...I don't write jokes in base thirteen.After glancing at the post title, you're probably wondering what I mean by your own personal equation. I'll give you an example I created specifically for grey matters:
-Douglas Adams, after being told that 6 × 9 is 42 in base 13
No, I don't expect you to do that calculation in your head. Click on that equation to have Wolfram|Alpha do the math for you.
In the area that says Result, click the Hide block form button, then click the More digits button (also under Result) 2 or 3 times.
Surprise! The answer to that math problem is:
How did I develop an equation that results in my blog's name over and over again? How can you create an equation that gives your name or other short phrases?
If you're used to working with just the digits 0 through 9 (base 10), you might be wondering how letters can even show up as the answer to a mathematical equation.
The answer is that we're a base other than base 10. You might be familiar with base 16, also called hexadecimal, in which you count with the letters A through F, like this: 0, 1, 2, 3, 4, 5, 6, 7, 8, 9, A, B, C, D, E, F, 10, 11...and so on.
If this talk of other number bases confuses you, take some time to read BetterExplained.com's Number Systems and Bases post and/or watch WhyU's Decimal, Binary, Octal, & Hexadecimal video. Both of these resources explain other number bases very clearly.
To be able to create a phrase using any letters (or numbers) we want, we'll need a base that uses all 10 digits plus all 26 letters, which is why we use base 36. So, the last step in our equations will always involve converting an answer to base 36.
We'll find the equation we need by working backwards. The first step is to think of a short phrase you want to use. The shorter the phrase, the smaller the resulting division problem will be. The phrase can only contain letters or numbers, with no spaces, punctuation or other characters. For an example, I'll choose the phrase greymatters, since it's my blog's name.
Go to Wolfram|Alpha, and type in a zero, followed by a decimal point, followed by your phrase repeated 2 or 3 times, followed by an underscore (_) and the number 36. Our greymatters example entry appears like this:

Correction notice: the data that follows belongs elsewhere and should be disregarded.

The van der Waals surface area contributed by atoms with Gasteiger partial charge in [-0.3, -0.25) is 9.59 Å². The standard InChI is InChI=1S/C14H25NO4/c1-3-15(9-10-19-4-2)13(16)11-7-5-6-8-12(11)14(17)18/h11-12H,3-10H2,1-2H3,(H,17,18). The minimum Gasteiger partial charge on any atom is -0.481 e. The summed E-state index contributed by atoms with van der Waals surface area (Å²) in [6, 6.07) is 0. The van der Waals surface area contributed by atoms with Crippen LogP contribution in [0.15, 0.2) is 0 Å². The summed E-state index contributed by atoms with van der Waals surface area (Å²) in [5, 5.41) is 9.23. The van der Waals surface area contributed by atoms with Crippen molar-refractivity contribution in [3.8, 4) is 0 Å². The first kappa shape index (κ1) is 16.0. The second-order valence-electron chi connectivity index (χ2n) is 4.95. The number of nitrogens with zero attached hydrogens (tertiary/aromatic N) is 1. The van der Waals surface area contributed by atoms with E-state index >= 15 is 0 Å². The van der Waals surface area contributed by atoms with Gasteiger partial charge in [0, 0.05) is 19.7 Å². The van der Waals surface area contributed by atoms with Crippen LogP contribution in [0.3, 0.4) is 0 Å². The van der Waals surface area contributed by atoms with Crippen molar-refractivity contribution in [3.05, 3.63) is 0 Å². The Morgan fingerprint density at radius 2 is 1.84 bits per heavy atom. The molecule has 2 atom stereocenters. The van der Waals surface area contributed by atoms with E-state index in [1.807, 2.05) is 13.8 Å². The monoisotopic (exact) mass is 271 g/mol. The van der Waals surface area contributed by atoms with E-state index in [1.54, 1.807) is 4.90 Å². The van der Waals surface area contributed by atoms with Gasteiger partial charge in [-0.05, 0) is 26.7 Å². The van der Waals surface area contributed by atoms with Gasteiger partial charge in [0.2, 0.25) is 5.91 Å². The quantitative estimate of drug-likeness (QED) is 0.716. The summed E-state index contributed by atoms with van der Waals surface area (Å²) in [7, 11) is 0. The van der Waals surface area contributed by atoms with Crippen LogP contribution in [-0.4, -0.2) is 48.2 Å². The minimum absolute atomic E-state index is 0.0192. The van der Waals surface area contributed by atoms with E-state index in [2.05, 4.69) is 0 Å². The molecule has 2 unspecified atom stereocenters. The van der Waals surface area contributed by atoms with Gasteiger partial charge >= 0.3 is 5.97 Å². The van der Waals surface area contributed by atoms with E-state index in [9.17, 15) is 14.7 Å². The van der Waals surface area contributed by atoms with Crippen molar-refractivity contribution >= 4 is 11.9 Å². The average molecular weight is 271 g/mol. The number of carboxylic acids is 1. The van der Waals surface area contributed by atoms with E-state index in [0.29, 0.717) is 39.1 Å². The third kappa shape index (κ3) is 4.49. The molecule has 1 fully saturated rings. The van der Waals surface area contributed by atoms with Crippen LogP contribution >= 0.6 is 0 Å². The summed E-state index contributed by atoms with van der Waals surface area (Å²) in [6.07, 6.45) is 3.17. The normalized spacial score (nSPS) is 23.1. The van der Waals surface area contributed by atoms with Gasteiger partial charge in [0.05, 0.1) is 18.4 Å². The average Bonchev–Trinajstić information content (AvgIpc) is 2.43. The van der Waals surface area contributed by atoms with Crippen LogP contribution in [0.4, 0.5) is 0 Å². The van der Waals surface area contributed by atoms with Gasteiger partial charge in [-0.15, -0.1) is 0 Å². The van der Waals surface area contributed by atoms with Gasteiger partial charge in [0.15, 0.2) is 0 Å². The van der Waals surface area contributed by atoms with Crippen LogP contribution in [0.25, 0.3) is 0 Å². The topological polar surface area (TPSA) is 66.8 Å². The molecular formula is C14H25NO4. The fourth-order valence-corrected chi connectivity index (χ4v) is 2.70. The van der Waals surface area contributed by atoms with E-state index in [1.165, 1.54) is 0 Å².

That underscore followed by the 36 simply tells Wolfram|Alpha that the number is to be read as base 36. The repeated use of the phrase lets Wolfram|Alpha know that this represents a repeating decimal.
When you have your entry set up like that hit enter, and Wolfram|Alpha will give you the corresponding number in base 10. If you click on the above entry, you'll see results for the example entry.
At this point, Wolfram|Alpha shows 3 pods (Wolfram|Alpha's term for those framed boxes) marked Input interpretation, Decimal form, and Other base conversions. All you need to focus on here is the number in the Decimal form pod. In our greymatters example, that number is:
Clicking or touching the number in the Decimal form pod makes Wolfram|Alpha use that as a new input, and it will return a fraction in the Rational approximation pod. Clicking on the decimal number above will give the fraction shown below, which you should recognize from the start of this post (I've added commas for clarity):
At this point, click or touch this fraction (the number in the Rational approximation pod) to use it as input. Click the fraction above to do this now.
All you have to do now is type the phrase in base 36 after the fraction, and then hit Enter. Check your work by clicking the Hide block form button, and then the More digits button 2 or 3 times, both in the Result pod, and making sure your chosen phrase repeats endlessly. Click the button below to see the end result:
Now try creating your own phrase in the same way. Use a friend's name, and send the Wolfram|Alpha link to them (reminding them to click on the Hide block form button, and then the More digits button 2 or 3 times in the Result pod, of course), and they'll wonder how you figured that out!
• The repeating of the phrase is very important, because otherwise the result won't necessarily have all the letters you need. If I started from the input 0.greymatters_36 (no repeat), the result I get is 0.grexum2rp5hzjk..._36, and you can see that only the first few letters were retained.
• You don't have to use base 36. Base 36 simply makes sure that every letter A through Z is available. Once you have a phrase, such as markjones, you can note that, in that phrase, the letter S is the furthest letter in the alphabet, and that it's the 19th letter of the alphabet. Add 10 (for the digits 0 through 9) to 19 to get 29, which means you can make the name markjones repeat in base 29 (or any base from there up to base 36). Just make sure you use the same base throughout the process.
• You can precede the repeating portion with a non-repeating portion. In a forum over at reddit in r/math, where I first ran across this technique, reddit user divergentdave used this tip to create this amusing phrase, which Eduard Khil fans will recognize.
Inspired by a different part of pop culture, I created an equation based on an early XKCD comic titled Pi Equals:
The equation for this one is quite long, but it still works. Click the equation below to see the result:
If you're curious, the name of that top number is roughly 1.178 trevigintillion, a 73-digit number, while the bottom number is roughly 388 duovigintillion, 72-digit number!
Having calculated a joke in base 36, I now understand why Douglas Adams doesn't write jokes in base 13.
If you enjoyed this unusual way of coding long information with a short equation, you also might enjoy Martin Gardner's story of Dr. Zeta, and his technique for coding an entire encyclopedia with just a single mark on a rod.
The endlessly repeating messages made me think of Futility Closet's Blank Column puzzle, which you may also enjoy.
What creative phrases and uses can you come up with for this amusing and amazing technique? I'd love to hear your ideas in the comments!